Results for 'Alternative'

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  1. Kant's Neglected Alternative: Neither Neglected nor An Alternative.Necip Fikri Alican - 2017 - Philosophical Forum 48 (1):69–90.
    This is a defense of Kant against the allegedly neglected alternative in his formulation of transcendental idealism. What sets it apart from the contributions of others who have spoken for Kant in this regard is the construction of a general interpretive framework — a reconstruction of the one Kant provides for transcendental idealism — as opposed to the development of an ad hoc defensive strategy for refuting the charges. Hence, comprehensive clarification instead of pointed rebuttal. The difference is between (...)
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  2. Neo-Frankfurtians and Buffer Cases: The New Challenge to the Principle of Alternative Possibilities.Christopher Evan Franklin - 2011 - Philosophical Studies 152 (2):189–207.
    The debate over whether Frankfurt-style cases are counterexamples to the principle of alternative possibilities has taken an interesting turn in recent years. Frankfurt originally envisaged his attack as an attempting to show that PAP is false—that the ability to do otherwise is not necessary for moral responsibility. To many this attack has failed. But Frankfurtians have not conceded defeat. Neo-Frankfurtians, as I will call them, argue that the upshot of Frankfurt-style cases is not that PAP is false, but that (...)
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  3.  19
    A Pluralist Challenge to 'Integrative Medicine': Feyerabend and Popper on the Cognitive Value of Alternative Medicine.Ian James Kidd - 2013 - Studies in History and Philosophy of Biological and Biomedical Sciences 44 (3):392–400.
    This paper is a critique of ‘integrative medicine’ as an ideal of medical progress on the grounds that it fails to realise the cognitive value of alternative medicine. After a brief account of the cognitive value of alternative medicine, I outline the form of ‘integrative medicine’ defended by the late Stephen Straus, former director of the US National Centre for Complementary and Alternative Medicine. Straus’ account is then considered in the light of Zuzana Parusnikova’s recent criticism of (...)
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  4.  11
    Effects of Alternative Outcome Scenarios and Structured Outcome Evaluation on Case-Based Ethics Instruction.Juandre Peacock, Lauren N. Harkrider, Zhanna Bagdasarov, Shane Connelly, James F. Johnson, Chase E. Thiel, Alexandra E. MacDougall, Michael D. Mumford & Lynn D. Devenport - 2013 - Science and Engineering Ethics 19 (3):1283-1303.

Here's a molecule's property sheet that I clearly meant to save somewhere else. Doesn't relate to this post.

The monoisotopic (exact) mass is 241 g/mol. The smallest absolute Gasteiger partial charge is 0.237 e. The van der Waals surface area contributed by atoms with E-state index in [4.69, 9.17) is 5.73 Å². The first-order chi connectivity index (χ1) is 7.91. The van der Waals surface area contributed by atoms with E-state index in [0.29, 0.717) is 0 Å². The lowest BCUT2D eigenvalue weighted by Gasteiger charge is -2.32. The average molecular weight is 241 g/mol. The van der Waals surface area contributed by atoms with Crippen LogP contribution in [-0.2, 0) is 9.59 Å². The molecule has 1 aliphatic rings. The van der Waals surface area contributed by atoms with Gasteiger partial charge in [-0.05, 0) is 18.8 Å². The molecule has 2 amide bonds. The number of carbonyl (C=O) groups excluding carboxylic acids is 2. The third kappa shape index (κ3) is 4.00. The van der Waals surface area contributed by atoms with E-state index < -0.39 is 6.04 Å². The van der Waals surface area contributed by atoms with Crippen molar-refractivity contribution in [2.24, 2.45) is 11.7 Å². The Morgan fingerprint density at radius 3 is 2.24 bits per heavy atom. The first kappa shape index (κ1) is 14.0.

Case-based instruction has been regarded by many as a viable alternative to traditional lecture-based education and training. However, little is known about how case-based training techniques impact training effectiveness. This study examined the effects of two such techniques: (a) presentation of alternative outcome scenarios to a case, and (b) conducting a structured outcome evaluation. Consistent with the hypotheses, results indicate that presentation of alternative outcome scenarios reduced knowledge acquisition, reduced sensemaking and ethical decision-making strategy use, and reduced (...)
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  5.  53
    Responding to Alternative and Polar Questions.María Biezma & Kyle Rawlins - 2012 - Linguistics and Philosophy 35 (5):361-406.
    This paper gives an account of the differences between polar and alternative questions, as well as an account of the division of labor between compositional semantics and pragmatics in interpreting these types of questions. Alternative questions involve a strong exhaustivity presupposition for the mentioned alternatives. We derive this compositionally from the meaning of the final falling tone and its interaction with the pragmatics of questioning in discourse. Alternative questions are exhaustive in two ways: they exhaust the space (...)
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  6.  12
    Scaling Up Alternative Food Networks: Farmers' Markets and the Role of Clustering in Western Canada. [REVIEW]Mary A. Beckie, Emily Huddart Kennedy & Hannah Wittman - 2012 - Agriculture and Human Values 29 (3):333-345.
    Farmers’ markets, often structured as non-profit or cooperative organizations, play a prominent role in emerging alternative food networks of western Canada. The contribution of these social economy organizations to network development may relate, in part, to the process of regional clustering. In this study we explore the nature and significance of farmers’ market clustering in the western Canadian provinces of British Columbia and Alberta, focusing on the possible connection between clustering and a “scaling up” of alternative food networks. (...)